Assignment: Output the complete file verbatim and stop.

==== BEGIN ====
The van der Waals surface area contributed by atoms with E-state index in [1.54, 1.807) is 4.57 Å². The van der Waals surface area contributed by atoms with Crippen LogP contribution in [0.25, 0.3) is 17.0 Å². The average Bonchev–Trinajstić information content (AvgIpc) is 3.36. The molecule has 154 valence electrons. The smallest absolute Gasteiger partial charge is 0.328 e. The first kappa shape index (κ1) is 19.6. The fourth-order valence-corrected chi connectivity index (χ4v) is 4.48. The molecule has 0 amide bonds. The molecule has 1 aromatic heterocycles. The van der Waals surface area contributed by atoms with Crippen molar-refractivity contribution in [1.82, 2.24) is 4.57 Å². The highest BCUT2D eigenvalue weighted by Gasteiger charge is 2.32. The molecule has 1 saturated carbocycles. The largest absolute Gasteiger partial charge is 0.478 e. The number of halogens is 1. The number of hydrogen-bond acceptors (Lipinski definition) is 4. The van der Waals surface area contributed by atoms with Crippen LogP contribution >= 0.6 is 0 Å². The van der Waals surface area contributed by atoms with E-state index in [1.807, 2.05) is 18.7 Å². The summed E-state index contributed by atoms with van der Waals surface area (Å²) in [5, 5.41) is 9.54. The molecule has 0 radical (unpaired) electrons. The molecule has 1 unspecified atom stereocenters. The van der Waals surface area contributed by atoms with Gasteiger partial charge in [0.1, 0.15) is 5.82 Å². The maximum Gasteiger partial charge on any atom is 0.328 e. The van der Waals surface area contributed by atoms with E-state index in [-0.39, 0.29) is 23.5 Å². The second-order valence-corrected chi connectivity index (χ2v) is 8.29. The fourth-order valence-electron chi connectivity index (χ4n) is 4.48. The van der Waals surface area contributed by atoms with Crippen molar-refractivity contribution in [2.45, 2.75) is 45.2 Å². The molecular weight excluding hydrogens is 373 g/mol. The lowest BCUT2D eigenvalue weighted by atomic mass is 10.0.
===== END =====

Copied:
The van der Waals surface area contributed by atoms with E-state index in [1.54, 1.807) is 4.57 Å². The van der Waals surface area contributed by atoms with Crippen LogP contribution in [0.25, 0.3) is 17.0 Å². The average Bonchev–Trinajstić information content (AvgIpc) is 3.36. The molecule has 154 valence electrons. The smallest absolute Gasteiger partial charge is 0.328 e. The first kappa shape index (κ1) is 19.6. The fourth-order valence-corrected chi connectivity index (χ4v) is 4.48. The molecule has 0 amide bonds. The molecule has 1 aromatic heterocycles. The van der Waals surface area contributed by atoms with Crippen molar-refractivity contribution in [1.82, 2.24) is 4.57 Å². The highest BCUT2D eigenvalue weighted by Gasteiger charge is 2.32. The molecule has 1 saturated carbocycles. The largest absolute Gasteiger partial charge is 0.478 e. The number of halogens is 1. The number of hydrogen-bond acceptors (Lipinski definition) is 4. The van der Waals surface area contributed by atoms with Crippen LogP contribution >= 0.6 is 0 Å². The van der Waals surface area contributed by atoms with E-state index in [1.807, 2.05) is 18.7 Å². The summed E-state index contributed by atoms with van der Waals surface area (Å²) in [5, 5.41) is 9.54. The molecule has 0 radical (unpaired) electrons. The molecule has 1 unspecified atom stereocenters. The van der Waals surface area contributed by atoms with Gasteiger partial charge in [0.1, 0.15) is 5.82 Å². The maximum Gasteiger partial charge on any atom is 0.328 e. The van der Waals surface area contributed by atoms with E-state index in [-0.39, 0.29) is 23.5 Å². The second-order valence-corrected chi connectivity index (χ2v) is 8.29. The fourth-order valence-electron chi connectivity index (χ4n) is 4.48. The van der Waals surface area contributed by atoms with Crippen molar-refractivity contribution in [2.45, 2.75) is 45.2 Å². The molecular weight excluding hydrogens is 373 g/mol. The lowest BCUT2D eigenvalue weighted by atomic mass is 10.0.